|System: DS||Review Rating Legend|
|Dev: Banpresto||1.0 - 1.9 = Avoid||4.0 - 4.4 = Great|
|Pub: Atlus||2.0 - 2.4 = Poor||4.5 - 4.9 = Must Buy|
|Release: June 3, 2008||2.5 - 2.9 = Average||5.0 = The Best|
|Players: 1||3.0 - 3.4 = Fair|
|ESRB Rating: Everyone 10+||3.5 - 3.9 = Good|
by Joseph Catalanotto
Late in the GameBoy Advance's lifecycle, Atlus released a pretty innovative RPG called Summon Night. A follow-up was in the works and both games were well-received by critics, but sadly they didn't really get the attention they deserved. Now, Atlus is giving the series a second chance on the DS with Summon Night: Twin Age, and for the most part it's a good game and worthy of being a sequel to the two GBA originals.
The game gets off to a simple start, introducing two characters -- Aldo and Reiha -- who've lived like brother and sister on the tropical island of Jarazi. But one day, the nature spirits with whom Aldo and Reiha commune get out of whack, and so it's up to the quasi-siblings to figure out what's going on and put an end to the problem. It's very typical RPG fare in terms of story, and its occasional twists and turns aren't hard to see coming. It's worth noting that, while the story itself is a bit underwhelming, the character development and dialogue are both surprisingly good.
As you begin the game, you're given the choice to play as either Aldo or Reiha. While the game is basically the same regardless of who you choose, you are given some different dialogue and some events are shown differently with each character. It's a nice touch. In their effort to restore the nature spirits to harmony, Aldo and Reiha essentially embark on a quest that takes the role of a dungeon crawler. Even if you're not a big fan of the genre (I myself have never particularly liked them), you'll still find something to appreciate in Twin Age.
Much of Twin Age's charm lies in its simplicity -- it certainly is easy to pick up and play, and as a result it's not difficult to get yourself engrossed in this game. This game occurs entirely in real time -- a significant departure from the turn-based battles of the two GBA predecessors -- and control is fantastic. Simply tap an area on the map to send your character there. Both Aldo and Reiha are present in the dungeons, regardless of whom you choose to play; in addition, you can also choose a non-playable ally (one of six) to take along with you. Each ally is unique in their abilities, so the friend you choose to take into battle could have a big effect on how you fare in the dungeon.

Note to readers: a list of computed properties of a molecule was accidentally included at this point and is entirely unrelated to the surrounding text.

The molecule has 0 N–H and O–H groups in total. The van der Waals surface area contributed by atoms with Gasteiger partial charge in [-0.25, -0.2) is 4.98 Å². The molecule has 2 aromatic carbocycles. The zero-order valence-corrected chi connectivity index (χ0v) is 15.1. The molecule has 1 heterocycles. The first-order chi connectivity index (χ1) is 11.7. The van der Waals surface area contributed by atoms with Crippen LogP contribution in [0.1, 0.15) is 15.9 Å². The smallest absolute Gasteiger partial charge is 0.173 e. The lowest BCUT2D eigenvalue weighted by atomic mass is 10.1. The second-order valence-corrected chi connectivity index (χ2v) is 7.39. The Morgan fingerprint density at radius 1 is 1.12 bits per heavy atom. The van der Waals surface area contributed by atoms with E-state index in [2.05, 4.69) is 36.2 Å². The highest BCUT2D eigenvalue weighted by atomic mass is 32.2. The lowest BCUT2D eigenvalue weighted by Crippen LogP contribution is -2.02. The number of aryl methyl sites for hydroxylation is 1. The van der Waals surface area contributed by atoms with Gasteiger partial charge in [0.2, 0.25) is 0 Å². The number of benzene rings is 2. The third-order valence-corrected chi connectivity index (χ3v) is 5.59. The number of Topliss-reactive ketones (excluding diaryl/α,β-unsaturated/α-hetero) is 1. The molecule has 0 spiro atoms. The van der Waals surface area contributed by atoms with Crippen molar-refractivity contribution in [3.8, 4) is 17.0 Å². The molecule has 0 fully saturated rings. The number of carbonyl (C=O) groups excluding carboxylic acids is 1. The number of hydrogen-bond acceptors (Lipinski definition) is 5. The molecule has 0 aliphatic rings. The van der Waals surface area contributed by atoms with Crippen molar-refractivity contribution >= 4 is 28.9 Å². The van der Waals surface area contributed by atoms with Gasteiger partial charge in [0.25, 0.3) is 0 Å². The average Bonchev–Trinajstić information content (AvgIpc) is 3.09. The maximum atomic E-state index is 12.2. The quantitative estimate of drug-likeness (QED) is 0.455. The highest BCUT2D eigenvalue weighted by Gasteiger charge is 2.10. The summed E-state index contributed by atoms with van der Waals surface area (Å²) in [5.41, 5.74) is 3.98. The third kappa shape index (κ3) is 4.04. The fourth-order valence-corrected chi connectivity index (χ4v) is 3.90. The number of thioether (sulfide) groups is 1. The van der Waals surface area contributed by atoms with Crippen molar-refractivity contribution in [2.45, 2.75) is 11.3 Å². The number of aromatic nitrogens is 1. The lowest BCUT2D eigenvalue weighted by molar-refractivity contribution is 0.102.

Combat is simple, but also quite fun and significantly different for Aldo and Reiha. Aldo specializes in melee attacks, while Reiha is better with magic and ranged attacks. Simple taps and slashes take care of the basic combat commands for both characters (for example, simple magic attacks for Reiha or sword slashes for Aldo). But there is also a variety of other skills each character can learn along the way. The command palette does a fantastic job of keeping these all in order. Different skills your character can perform have an icon on the left or right side of the screen; simply tap the icon, and then a target, and you'll unleash the skill. The palette is also used for switching weapons on the fly or using items. It's a great, intuitive system and is very much preferable to navigating multiple menus just to use a simple attack (I'm looking at you, Pokemon Mystery Dungeon). The command palette is entirely customizable, so you can pick and choose the skills that best suit your playing style.
The skill tree system of the game is where much of the title's depth comes from, and it really is a lot of fun. Depending on which skills you choose to use and how you level up, more skills will be opened up to you. There are several increasing levels of skills, and the higher level a skill is, the more powerful it will be. Further adding to the customization of the game is the return of the weapon-forging system that was so popular in the first two Summon Night games. Dropped items from enemies often are materials which can be used to forge weapons. Not only is this a lot cheaper than buying them from shops, but you can also forge them with different items to create elemental weapons or equipment that has specific effects. It's a very deep, rewarding system and it has a lot to offer those who are willing to spend a little time with it.